Toast one side over the fire, then flip to toast the other side—your quesadilla will have a touch of smoky flame-broiled flavor that you can’t replicate on the stove. You can also use this to grill vegetables, toast pita bread, or heat up plain tortillas when barbecuing meats for tacos. This is a great tool to take camping.

Price at time of publish: $17

Power: None | Tortilla Size: Up to 12 inches | Cooking Surface: Steel wire mesh | Plates: None

Best Comal

Victoria 10.5-Inch Cast Iron Round Pan Comal Griddle

Victoria Cast Iron Round Pan Comal Griddle


What We Like
  • Large, versatile cooking surface

  • Pre-seasoned

  • Curved handle for leverage

  • Made from recycled cast iron

What We Don't Like
  • Slightly heavy

  • Not dishwasher-safe

If you've just returned from Mexico and are inspired to make quesadillas on a comal, this cast-iron version from Victoria is the right size and price. This is made from recycled cast iron and will arrive pre-seasoned with flaxseed oil so you can get started right away. If you're worried about balance, Victoria makes its handles slightly longer and semi-curved for the best leverage. This makes it easier to carry the pan from your cupboard.

The very flat 10.5-inch surface is perfect for a large quesadilla, especially if you like to leave the tortilla open at the beginning so you can add fillings while it's warming up. Cast iron allows this pan to get hot enough to melt even the most fickle of cheeses, so you can experiment once you've got your technique down. It also makes this incredibly versatile for making all types of dishes like crepes, pizza, or pancakes.

Price at time of publish: $25

Material: Cast iron | Lid Included: No | Dishwasher Safe: No

Best Mini

Nostalgia MyMini Personal Sandwich Maker

Nostalgia MyMini Personal Sandwich Maker


What We Like
  • Great for pressed sandwiches, hand pies, omelets, cookies

  • Useful for college dorms, RVs, offices, small kitchens

  • Heats in just 1-3 minutes

  • Retro design

What We Don't Like
  • No on/off button; must unplug

For any reason you may not want a full-size quesadilla (maybe you want an appetizer, party snack, or small serving for the kiddos), Nostalgia has a small solution for you: The MyMini Personal Sandwich Maker can do so much more than just sandwiches. In fact, the company suggests using it for omelets, handheld pies, pizza pockets, French toast, and, yes, quesadillas.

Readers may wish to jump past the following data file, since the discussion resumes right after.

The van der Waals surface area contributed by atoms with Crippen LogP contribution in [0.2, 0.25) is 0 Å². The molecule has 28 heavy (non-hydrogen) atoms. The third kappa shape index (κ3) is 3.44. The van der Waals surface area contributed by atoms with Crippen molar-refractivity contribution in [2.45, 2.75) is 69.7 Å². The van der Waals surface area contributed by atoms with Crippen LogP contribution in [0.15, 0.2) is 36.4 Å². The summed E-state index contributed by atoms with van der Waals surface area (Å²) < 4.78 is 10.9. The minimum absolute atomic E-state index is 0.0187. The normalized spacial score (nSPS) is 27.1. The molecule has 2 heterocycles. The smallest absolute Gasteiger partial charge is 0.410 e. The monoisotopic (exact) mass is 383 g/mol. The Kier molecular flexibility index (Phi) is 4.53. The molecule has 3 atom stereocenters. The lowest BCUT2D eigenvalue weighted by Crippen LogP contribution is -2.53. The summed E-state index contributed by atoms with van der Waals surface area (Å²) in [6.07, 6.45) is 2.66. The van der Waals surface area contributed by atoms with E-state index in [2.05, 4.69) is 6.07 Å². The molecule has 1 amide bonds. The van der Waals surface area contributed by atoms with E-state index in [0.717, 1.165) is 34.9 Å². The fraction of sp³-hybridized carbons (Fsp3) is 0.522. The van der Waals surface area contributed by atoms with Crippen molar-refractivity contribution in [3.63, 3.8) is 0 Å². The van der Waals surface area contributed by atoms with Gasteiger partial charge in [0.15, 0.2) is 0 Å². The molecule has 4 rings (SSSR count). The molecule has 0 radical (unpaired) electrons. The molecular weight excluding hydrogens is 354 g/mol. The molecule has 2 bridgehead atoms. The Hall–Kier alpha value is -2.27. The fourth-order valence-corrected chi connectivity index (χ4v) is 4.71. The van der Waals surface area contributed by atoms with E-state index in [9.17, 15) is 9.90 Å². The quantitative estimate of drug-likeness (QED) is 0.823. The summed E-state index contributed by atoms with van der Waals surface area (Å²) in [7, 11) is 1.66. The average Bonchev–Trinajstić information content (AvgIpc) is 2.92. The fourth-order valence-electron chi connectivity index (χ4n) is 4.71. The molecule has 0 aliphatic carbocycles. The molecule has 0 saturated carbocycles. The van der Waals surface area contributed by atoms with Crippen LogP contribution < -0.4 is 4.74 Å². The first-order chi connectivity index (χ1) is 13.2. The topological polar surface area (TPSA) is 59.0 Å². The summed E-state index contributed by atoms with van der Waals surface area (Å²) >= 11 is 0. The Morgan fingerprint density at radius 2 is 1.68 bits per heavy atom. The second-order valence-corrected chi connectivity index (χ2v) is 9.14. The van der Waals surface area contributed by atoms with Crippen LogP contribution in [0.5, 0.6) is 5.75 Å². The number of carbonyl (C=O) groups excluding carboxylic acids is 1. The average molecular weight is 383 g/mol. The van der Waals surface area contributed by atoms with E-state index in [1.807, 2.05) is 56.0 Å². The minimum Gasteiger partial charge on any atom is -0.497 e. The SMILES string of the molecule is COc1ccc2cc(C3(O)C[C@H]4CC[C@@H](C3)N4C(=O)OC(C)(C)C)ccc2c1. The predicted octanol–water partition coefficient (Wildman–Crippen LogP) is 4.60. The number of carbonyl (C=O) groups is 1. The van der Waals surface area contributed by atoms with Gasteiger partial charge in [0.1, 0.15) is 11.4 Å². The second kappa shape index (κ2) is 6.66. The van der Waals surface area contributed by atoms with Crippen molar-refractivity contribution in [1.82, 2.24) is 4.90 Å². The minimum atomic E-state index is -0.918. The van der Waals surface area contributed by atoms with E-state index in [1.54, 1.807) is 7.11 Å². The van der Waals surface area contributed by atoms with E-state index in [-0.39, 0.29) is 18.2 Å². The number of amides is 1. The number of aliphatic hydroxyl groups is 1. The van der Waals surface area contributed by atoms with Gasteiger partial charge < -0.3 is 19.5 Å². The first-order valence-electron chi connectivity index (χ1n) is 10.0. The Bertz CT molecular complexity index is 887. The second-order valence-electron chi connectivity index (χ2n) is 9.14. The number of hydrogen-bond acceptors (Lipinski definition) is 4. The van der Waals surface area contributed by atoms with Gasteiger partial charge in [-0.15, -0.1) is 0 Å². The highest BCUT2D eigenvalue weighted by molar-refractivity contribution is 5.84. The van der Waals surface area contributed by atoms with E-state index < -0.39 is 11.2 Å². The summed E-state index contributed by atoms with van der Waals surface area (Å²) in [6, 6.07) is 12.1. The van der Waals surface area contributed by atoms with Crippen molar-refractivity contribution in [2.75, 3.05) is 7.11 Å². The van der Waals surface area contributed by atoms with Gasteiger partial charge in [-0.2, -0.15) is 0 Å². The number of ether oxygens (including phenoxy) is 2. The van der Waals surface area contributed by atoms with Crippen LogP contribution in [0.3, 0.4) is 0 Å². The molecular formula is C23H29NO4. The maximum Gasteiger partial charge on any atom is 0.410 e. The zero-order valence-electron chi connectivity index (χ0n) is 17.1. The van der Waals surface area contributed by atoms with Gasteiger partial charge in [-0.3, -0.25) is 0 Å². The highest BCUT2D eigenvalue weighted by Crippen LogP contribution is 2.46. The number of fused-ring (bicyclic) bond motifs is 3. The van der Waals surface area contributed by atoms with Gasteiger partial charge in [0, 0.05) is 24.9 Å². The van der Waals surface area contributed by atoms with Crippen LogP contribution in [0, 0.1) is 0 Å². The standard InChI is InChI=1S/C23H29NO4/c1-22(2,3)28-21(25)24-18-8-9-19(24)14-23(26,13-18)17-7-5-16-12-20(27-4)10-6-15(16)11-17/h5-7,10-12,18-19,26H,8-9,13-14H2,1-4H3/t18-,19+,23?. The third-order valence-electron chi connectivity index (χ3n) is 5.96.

Both the top and bottom nonstick plates are heated, meaning you’ll get an evenly cooked meal you won’t need to flip midway through. There are two triangular-shaped sections that seal in the flavor. Since it is a small appliance, you’ll need to find smaller tortillas, too. About 5 inches is ideal. 

When you plug in the MyMini Personal Sandwich Maker, a light will pop on. When the plates are heated and ready for ingredients, the light will turn off, so keep an eye on it. You'll also need to unplug this when you're finished, as there is no on/off button. Compact and lightweight, it’s both easy to store and easy to transport for any on-the-go cooking needs. 

Price at time of publish: $29

Power: Electric | Tortilla Size: 5 inches, folded | Cooking Surface: Nonstick | Plates: Fixed

Final Verdict

Our top pick is the George Foreman Electric Quesadilla Maker, thanks to its ease of use and reliable performance. To save a couple bucks, we recommend the Hamilton Beach Quesadilla Maker.

What To Look for in a Quesadilla Maker


Most dedicated quesadilla makers come in either an 8- or 10-inch model, sized to accommodate the two most common flour tortilla sizes. If you prefer making snack-size portions (useful for kid-friendly servings, appetizers, and late-night cravings), go for a smaller size or mini version. For those who prefer extra-large tortillas (12 or 14 inches), an indoor grill or griddle with a wider cooking surface will better suit your needs.


Electric-powered quesadilla makers and grills typically feature nonstick coating for an easy release of your finished quesadilla. Note that these coatings are not impervious to damage, so avoid using sharp utensils or abrasive scrubbers to keep the coating intact. Most just need a quick wipe-down when the machine is unplugged and cooled down.